Newbury tried not to sound exasperated. “But we have reason to believe she is active in London? Do we know what she is planning?”
Victoria laughed, detecting his frustration. “We have heard reports that she is operating in the capital, yes. We do not yet know why. You are charged, Newbury, with uncovering her motives and bringing her in. Preferably alive.”
Newbury sighed inwardly. Where to even start with such an endeavour? “With respect, Your Majesty, you’re describing a needle in a proverbial haystack. Amongst all the teeming multitudes in this city…” He trailed off, his point made.
Victoria watched him for a moment, a curious expression on her face. When she spoke, her voice had a hard edge. “You are resourceful, Newbury. You will find her.” Newbury was in no doubt: this was an order. Victoria’s will would be done.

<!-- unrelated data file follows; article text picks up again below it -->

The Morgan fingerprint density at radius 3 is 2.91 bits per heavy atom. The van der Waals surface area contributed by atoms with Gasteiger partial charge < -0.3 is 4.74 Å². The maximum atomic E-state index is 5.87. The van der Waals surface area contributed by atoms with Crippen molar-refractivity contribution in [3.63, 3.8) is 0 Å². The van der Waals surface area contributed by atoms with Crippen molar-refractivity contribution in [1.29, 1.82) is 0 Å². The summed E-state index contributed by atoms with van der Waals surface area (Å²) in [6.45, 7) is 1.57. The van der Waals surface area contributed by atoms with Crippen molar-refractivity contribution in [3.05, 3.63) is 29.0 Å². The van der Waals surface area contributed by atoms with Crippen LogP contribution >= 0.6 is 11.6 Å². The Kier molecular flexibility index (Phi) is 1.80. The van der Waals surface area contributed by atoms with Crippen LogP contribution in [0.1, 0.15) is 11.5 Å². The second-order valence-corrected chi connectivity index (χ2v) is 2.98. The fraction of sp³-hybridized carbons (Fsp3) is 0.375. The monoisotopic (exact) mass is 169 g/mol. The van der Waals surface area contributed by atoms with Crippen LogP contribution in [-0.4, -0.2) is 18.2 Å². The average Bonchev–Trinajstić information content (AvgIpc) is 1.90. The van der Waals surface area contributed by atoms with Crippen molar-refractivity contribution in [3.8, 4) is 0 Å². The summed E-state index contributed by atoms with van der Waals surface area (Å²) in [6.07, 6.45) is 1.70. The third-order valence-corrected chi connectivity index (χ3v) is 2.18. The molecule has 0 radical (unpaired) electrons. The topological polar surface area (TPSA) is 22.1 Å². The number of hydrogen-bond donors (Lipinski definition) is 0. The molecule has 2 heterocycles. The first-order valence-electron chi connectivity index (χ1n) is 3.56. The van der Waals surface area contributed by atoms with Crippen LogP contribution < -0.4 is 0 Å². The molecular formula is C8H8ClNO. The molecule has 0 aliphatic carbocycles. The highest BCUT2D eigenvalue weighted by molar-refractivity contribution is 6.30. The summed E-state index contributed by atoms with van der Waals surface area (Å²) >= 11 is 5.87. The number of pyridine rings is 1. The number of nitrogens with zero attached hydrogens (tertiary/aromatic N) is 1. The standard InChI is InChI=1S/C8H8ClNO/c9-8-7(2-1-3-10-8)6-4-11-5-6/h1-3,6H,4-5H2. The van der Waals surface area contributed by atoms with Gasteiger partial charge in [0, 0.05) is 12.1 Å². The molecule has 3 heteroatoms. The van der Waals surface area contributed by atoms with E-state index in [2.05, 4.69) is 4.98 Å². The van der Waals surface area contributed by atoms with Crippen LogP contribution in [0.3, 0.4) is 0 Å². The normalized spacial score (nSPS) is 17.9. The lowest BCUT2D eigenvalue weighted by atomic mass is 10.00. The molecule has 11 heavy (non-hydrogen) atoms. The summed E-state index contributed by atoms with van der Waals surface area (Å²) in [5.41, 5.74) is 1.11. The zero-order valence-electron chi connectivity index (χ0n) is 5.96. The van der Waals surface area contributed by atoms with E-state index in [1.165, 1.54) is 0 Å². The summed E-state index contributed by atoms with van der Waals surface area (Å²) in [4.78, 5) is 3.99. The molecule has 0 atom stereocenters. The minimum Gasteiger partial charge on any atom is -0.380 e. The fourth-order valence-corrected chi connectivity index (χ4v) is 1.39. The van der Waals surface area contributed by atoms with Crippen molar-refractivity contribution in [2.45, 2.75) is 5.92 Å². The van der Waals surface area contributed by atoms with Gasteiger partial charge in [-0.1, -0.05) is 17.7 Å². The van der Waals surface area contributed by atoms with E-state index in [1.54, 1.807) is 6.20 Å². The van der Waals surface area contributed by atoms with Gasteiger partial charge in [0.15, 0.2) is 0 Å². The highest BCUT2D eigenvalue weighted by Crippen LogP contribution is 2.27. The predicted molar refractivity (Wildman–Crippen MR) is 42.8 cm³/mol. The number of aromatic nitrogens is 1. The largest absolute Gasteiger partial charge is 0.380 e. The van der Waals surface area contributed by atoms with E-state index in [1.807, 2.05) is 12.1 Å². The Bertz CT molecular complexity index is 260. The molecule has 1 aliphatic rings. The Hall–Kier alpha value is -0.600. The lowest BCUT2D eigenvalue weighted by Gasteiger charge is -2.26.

She reached for the wooden wheel rims that would allow her to roll her chair back into the darkness, drawing Newbury’s audience to a close. Then, pausing, she looked up, catching his eye. “Be warned, Newbury. She is utterly ruthless. Do not be fooled. Do not let your guard down for a moment. And what is more,” she drew a sharp intake of breath, reaching for her wheels, “do not fail us.”
Newbury watched the seated monarch as she was slowly enveloped by the gloom, until, a moment later, she was swallowed utterly, and he was left standing alone in a sea of black. The only sounds in the enormous audience chamber were the creak of the turning wheels against the marble floor and the incessant wheeze of the Queen’s breathing apparatus.
“Oh God. This wasn’t an accident, was it?”
Clarissa was standing aghast over the corpse of the dead passenger, her hands to her mouth, her eyes wide with shock. Newbury wanted to put his arm around her; she looked so young and vulnerable. Propriety, however, dictated he did not.